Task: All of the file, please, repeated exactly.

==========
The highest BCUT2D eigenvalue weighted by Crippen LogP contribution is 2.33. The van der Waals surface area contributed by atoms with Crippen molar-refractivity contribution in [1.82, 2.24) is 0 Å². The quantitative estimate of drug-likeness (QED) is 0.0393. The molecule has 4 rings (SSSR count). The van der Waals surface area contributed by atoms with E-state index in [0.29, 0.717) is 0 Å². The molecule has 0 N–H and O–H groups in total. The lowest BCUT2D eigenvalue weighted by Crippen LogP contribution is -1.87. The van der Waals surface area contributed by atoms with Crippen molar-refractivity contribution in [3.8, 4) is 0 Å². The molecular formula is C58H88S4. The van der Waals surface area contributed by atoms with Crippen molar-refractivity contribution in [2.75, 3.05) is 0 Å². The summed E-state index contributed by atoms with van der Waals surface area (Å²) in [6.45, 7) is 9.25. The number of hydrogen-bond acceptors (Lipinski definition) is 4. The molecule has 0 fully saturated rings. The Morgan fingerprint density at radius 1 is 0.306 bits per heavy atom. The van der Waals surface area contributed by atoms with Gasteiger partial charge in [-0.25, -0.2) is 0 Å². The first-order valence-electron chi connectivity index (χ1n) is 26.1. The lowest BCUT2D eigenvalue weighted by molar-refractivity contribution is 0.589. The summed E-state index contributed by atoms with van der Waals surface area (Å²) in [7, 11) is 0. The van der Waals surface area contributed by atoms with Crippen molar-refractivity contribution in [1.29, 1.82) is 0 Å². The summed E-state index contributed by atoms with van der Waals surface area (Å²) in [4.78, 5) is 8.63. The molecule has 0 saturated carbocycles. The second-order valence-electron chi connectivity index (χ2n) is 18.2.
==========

The highest BCUT2D eigenvalue weighted by Crippen LogP contribution is 2.33. The van der Waals surface area contributed by atoms with Crippen molar-refractivity contribution in [1.82, 2.24) is 0 Å². The quantitative estimate of drug-likeness (QED) is 0.0393. The molecule has 4 rings (SSSR count). The van der Waals surface area contributed by atoms with E-state index in [0.29, 0.717) is 0 Å². The molecule has 0 N–H and O–H groups in total. The lowest BCUT2D eigenvalue weighted by Crippen LogP contribution is -1.87. The van der Waals surface area contributed by atoms with Crippen molar-refractivity contribution in [3.8, 4) is 0 Å². The molecular formula is C58H88S4. The van der Waals surface area contributed by atoms with Crippen molar-refractivity contribution in [2.75, 3.05) is 0 Å². The summed E-state index contributed by atoms with van der Waals surface area (Å²) in [6.45, 7) is 9.25. The number of hydrogen-bond acceptors (Lipinski definition) is 4. The molecule has 0 fully saturated rings. The Morgan fingerprint density at radius 1 is 0.306 bits per heavy atom. The van der Waals surface area contributed by atoms with Gasteiger partial charge in [-0.25, -0.2) is 0 Å². The first-order valence-electron chi connectivity index (χ1n) is 26.1. The lowest BCUT2D eigenvalue weighted by molar-refractivity contribution is 0.589. The summed E-state index contributed by atoms with van der Waals surface area (Å²) in [7, 11) is 0. The van der Waals surface area contributed by atoms with Crippen molar-refractivity contribution in [1.29, 1.82) is 0 Å². The summed E-state index contributed by atoms with van der Waals surface area (Å²) in [4.78, 5) is 8.63. The molecule has 0 saturated carbocycles. The second-order valence-electron chi connectivity index (χ2n) is 18.2.